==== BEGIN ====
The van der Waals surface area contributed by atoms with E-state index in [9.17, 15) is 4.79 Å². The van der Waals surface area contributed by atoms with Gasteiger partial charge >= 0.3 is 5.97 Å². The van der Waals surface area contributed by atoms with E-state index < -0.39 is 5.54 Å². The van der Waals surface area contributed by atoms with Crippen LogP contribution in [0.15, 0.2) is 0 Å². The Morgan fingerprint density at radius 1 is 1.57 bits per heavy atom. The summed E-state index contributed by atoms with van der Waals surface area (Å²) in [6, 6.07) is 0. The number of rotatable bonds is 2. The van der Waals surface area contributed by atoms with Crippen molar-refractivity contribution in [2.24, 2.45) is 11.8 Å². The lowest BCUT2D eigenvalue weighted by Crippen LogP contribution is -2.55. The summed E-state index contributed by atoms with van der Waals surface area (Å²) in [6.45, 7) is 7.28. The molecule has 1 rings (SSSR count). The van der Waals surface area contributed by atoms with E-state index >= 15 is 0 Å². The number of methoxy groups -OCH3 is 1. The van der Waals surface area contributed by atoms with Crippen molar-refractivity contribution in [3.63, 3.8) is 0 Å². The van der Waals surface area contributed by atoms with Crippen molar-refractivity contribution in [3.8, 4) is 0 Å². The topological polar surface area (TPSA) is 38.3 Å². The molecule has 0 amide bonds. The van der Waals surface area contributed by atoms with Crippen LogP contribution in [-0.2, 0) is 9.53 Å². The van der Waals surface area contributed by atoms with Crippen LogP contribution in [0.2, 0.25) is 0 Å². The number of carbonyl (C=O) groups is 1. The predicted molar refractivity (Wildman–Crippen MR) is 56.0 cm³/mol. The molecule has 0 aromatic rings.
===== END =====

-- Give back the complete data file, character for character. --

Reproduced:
The van der Waals surface area contributed by atoms with E-state index in [9.17, 15) is 4.79 Å². The van der Waals surface area contributed by atoms with Gasteiger partial charge >= 0.3 is 5.97 Å². The van der Waals surface area contributed by atoms with E-state index < -0.39 is 5.54 Å². The van der Waals surface area contributed by atoms with Crippen LogP contribution in [0.15, 0.2) is 0 Å². The Morgan fingerprint density at radius 1 is 1.57 bits per heavy atom. The summed E-state index contributed by atoms with van der Waals surface area (Å²) in [6, 6.07) is 0. The number of rotatable bonds is 2. The van der Waals surface area contributed by atoms with Crippen molar-refractivity contribution in [2.24, 2.45) is 11.8 Å². The lowest BCUT2D eigenvalue weighted by Crippen LogP contribution is -2.55. The summed E-state index contributed by atoms with van der Waals surface area (Å²) in [6.45, 7) is 7.28. The molecule has 1 rings (SSSR count). The van der Waals surface area contributed by atoms with E-state index >= 15 is 0 Å². The number of methoxy groups -OCH3 is 1. The van der Waals surface area contributed by atoms with Crippen molar-refractivity contribution in [3.63, 3.8) is 0 Å². The van der Waals surface area contributed by atoms with Crippen molar-refractivity contribution in [3.8, 4) is 0 Å². The topological polar surface area (TPSA) is 38.3 Å². The molecule has 0 amide bonds. The van der Waals surface area contributed by atoms with Crippen LogP contribution in [-0.2, 0) is 9.53 Å². The van der Waals surface area contributed by atoms with Crippen LogP contribution in [0.2, 0.25) is 0 Å². The number of carbonyl (C=O) groups is 1. The predicted molar refractivity (Wildman–Crippen MR) is 56.0 cm³/mol. The molecule has 0 aromatic rings.